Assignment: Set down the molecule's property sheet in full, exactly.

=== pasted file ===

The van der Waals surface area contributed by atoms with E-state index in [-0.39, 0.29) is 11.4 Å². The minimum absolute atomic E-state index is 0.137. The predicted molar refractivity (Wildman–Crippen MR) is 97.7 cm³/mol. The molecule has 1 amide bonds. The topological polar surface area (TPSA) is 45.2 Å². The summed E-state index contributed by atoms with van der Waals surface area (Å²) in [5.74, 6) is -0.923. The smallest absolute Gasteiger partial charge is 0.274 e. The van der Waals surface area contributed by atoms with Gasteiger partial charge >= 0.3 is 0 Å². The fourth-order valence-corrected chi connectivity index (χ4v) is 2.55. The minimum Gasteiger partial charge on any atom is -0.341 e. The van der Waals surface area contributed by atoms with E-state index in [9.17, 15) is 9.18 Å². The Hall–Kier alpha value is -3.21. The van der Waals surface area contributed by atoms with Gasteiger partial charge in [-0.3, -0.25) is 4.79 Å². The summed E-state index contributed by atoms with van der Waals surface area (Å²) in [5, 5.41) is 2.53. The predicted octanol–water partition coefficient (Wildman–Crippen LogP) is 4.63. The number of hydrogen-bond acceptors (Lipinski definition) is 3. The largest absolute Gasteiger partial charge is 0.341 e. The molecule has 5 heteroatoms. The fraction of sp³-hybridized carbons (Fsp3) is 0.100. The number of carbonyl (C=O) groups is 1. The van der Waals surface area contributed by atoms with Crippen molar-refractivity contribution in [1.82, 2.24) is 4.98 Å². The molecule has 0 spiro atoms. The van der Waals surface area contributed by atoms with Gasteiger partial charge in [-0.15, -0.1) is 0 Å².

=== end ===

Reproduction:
The van der Waals surface area contributed by atoms with E-state index in [-0.39, 0.29) is 11.4 Å². The minimum absolute atomic E-state index is 0.137. The predicted molar refractivity (Wildman–Crippen MR) is 97.7 cm³/mol. The molecule has 1 amide bonds. The topological polar surface area (TPSA) is 45.2 Å². The summed E-state index contributed by atoms with van der Waals surface area (Å²) in [5.74, 6) is -0.923. The smallest absolute Gasteiger partial charge is 0.274 e. The van der Waals surface area contributed by atoms with Gasteiger partial charge >= 0.3 is 0 Å². The fourth-order valence-corrected chi connectivity index (χ4v) is 2.55. The minimum Gasteiger partial charge on any atom is -0.341 e. The van der Waals surface area contributed by atoms with E-state index in [9.17, 15) is 9.18 Å². The Hall–Kier alpha value is -3.21. The van der Waals surface area contributed by atoms with Gasteiger partial charge in [-0.3, -0.25) is 4.79 Å². The summed E-state index contributed by atoms with van der Waals surface area (Å²) in [5, 5.41) is 2.53. The predicted octanol–water partition coefficient (Wildman–Crippen LogP) is 4.63. The number of hydrogen-bond acceptors (Lipinski definition) is 3. The largest absolute Gasteiger partial charge is 0.341 e. The molecule has 5 heteroatoms. The fraction of sp³-hybridized carbons (Fsp3) is 0.100. The number of carbonyl (C=O) groups is 1. The van der Waals surface area contributed by atoms with Crippen molar-refractivity contribution in [1.82, 2.24) is 4.98 Å². The molecule has 0 spiro atoms. The van der Waals surface area contributed by atoms with Gasteiger partial charge in [-0.15, -0.1) is 0 Å².